Monday, May 15, 2017

Why Young Adult Fiction?

For at least a decade now the bestseller lists have seemed to be ever more dominated by works of young adult fiction. Accordingly to the data presented by Publisher's Weekly, between John Green, Veronica Roth and Jeff Kinney eight of the nine top-selling books of fiction of 2014 were of the young adult variety--with the one exception, Gillian Flynn's Gone Girl, boosted by the release of a hugely successful film adaptation that year.

There seems no shortage of possible explanations for this.

One is the greater readability of YA fiction. Publishers of YA routinely serve up more simply written books, and shorter books, that may be more attractive to grown-ups with declining literacy, greater hurry, shorter attention spans--with the problem exacerbated by how much of our reading we are doing off of screens.1

Another is that the books are, in some measure, sanitized--and so at least a partial refuge from a culture that so many find toxic, for so many reasons, be it the cultural "traditionalist" distaste for four-letter words and graphic sexuality, or a deeply feeling progressive's revulsion at the raging conformism and smugly fascistic tendencies of the purveyors of the "edgy" and "dark and gritty."

Still another might be the nature of contemporary, bourgeois adulthood and its portrayal--how narrow and dull the "grown-up" life encumbered by work in the age of Weber's "iron cage," and the conventional responsibilities; how little of the spectrum of such life gets attention from today writers (ever directed toward the upper middle class); and how false is its treatment (how oversimplified and glamourized and sensationalized). How much can one say about well-heeled doctors and lawyers and their adulteries? And how long can anyone go on being interested in the nonsense written about that?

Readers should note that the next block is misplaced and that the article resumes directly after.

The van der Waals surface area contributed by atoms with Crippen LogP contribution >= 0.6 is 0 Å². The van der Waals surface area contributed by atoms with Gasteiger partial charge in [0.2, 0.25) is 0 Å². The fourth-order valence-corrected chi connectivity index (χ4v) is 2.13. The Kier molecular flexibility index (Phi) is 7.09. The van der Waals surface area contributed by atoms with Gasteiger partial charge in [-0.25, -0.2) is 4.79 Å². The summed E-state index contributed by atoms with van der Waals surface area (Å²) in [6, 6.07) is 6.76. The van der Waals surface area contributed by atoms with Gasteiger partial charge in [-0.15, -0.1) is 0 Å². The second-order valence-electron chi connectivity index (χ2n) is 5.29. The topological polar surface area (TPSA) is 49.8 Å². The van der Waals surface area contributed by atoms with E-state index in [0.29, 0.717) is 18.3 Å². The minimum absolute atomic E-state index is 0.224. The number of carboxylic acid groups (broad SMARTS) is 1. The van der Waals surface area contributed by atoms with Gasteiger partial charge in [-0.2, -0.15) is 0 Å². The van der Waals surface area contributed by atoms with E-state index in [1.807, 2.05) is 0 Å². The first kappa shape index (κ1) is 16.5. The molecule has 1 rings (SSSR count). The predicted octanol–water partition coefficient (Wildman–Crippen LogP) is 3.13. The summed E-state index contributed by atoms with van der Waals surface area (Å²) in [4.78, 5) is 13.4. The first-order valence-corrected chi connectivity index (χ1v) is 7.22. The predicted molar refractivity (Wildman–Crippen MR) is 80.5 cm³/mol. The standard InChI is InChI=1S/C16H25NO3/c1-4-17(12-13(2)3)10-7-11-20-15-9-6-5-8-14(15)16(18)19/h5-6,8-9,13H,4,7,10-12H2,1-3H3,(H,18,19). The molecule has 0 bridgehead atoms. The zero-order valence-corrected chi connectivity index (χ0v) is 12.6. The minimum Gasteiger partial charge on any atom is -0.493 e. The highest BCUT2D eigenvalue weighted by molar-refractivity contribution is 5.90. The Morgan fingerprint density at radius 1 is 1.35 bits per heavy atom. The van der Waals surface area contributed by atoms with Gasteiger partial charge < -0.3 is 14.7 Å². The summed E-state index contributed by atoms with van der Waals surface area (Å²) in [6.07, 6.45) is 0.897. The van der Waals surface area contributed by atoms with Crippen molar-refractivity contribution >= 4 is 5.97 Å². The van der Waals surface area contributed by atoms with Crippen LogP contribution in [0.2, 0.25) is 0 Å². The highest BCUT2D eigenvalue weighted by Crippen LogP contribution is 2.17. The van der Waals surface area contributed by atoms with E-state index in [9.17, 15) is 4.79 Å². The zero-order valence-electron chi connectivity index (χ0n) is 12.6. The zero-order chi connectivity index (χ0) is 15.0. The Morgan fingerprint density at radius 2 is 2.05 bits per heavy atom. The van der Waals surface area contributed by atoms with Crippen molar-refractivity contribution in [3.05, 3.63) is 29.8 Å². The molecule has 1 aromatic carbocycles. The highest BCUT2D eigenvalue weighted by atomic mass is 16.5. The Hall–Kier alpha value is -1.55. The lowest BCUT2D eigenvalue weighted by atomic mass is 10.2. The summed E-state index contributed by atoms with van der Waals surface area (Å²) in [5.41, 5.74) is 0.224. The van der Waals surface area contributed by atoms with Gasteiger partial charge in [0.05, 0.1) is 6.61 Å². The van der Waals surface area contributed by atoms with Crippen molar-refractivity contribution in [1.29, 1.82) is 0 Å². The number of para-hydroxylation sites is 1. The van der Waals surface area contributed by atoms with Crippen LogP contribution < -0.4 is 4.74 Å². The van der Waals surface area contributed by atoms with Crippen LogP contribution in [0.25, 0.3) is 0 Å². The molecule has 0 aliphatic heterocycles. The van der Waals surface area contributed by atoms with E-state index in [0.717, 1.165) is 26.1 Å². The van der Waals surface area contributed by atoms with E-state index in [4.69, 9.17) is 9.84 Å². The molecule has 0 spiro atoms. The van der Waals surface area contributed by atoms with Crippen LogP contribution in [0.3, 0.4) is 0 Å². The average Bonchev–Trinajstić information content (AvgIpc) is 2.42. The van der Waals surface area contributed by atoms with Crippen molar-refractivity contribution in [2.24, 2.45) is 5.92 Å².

For all its difficulties, youth is different and more varied, at least--and an object of curiosity to more of us in a rapidly aging world.

Jonathan McCalmont, responding to a recent piece by Adam Roberts, noted another aspect of this that seems worth mentioning, namely the fuzziness of the whole concept of adulthood. We are constantly subject to sanctimonious talk about "growing up"--but what does this really mean? One might reasonably think of it as referring to a person's amassing a certain body of knowledge, skills, personal qualities that permit them to function in the world, but as is usually the case with conventional social judgments, the criteria are rather more stringent than that, and much more brutally materialistic. For adult males, at least, he refers to the conventional "model of adulthood" as entailing an income sufficient to singlehandedly support a family (which, of course, an adult was supposed to have).

This has always been a fairly classist definition, implicitly denying full adulthood to the poor, for example, and therefore most people in society. However, in contrast with the mid-twentieth century period of broad middle class affluence (how brief it was in historical terms, and at the same time how deeply it has shaped our thinking) it has increasingly been out of reach "for all but the most supremely wealthy people." Indeed, even in comparison with "the 1990s, today’s adults not only struggle to find full-time employment but even those that do still wind up struggling to make enough money to live independently of their families" to an extent respectable opinion (and even pop culture) generally refuse to acknowledge.

Adulthood in that sense (whether one thinks it a good definition or a bad one, reasonable or unreasonable) has simply not been attainable--and no alternative version has appeared yet. And so chronological adults find themselves in just about all other ways (the level of their earnings and what these permit) endlessly "becoming adults" rather than "being adults"--"the coming-of-age process but not the experience of adulthood itself," which is exactly what YA fiction is so often about.

1. I draw together the research on what reading off a Kindle or other such device might mean in my essay "The Writing Life Today and What it Means for Science Fiction" in my book The End of Science Fiction?

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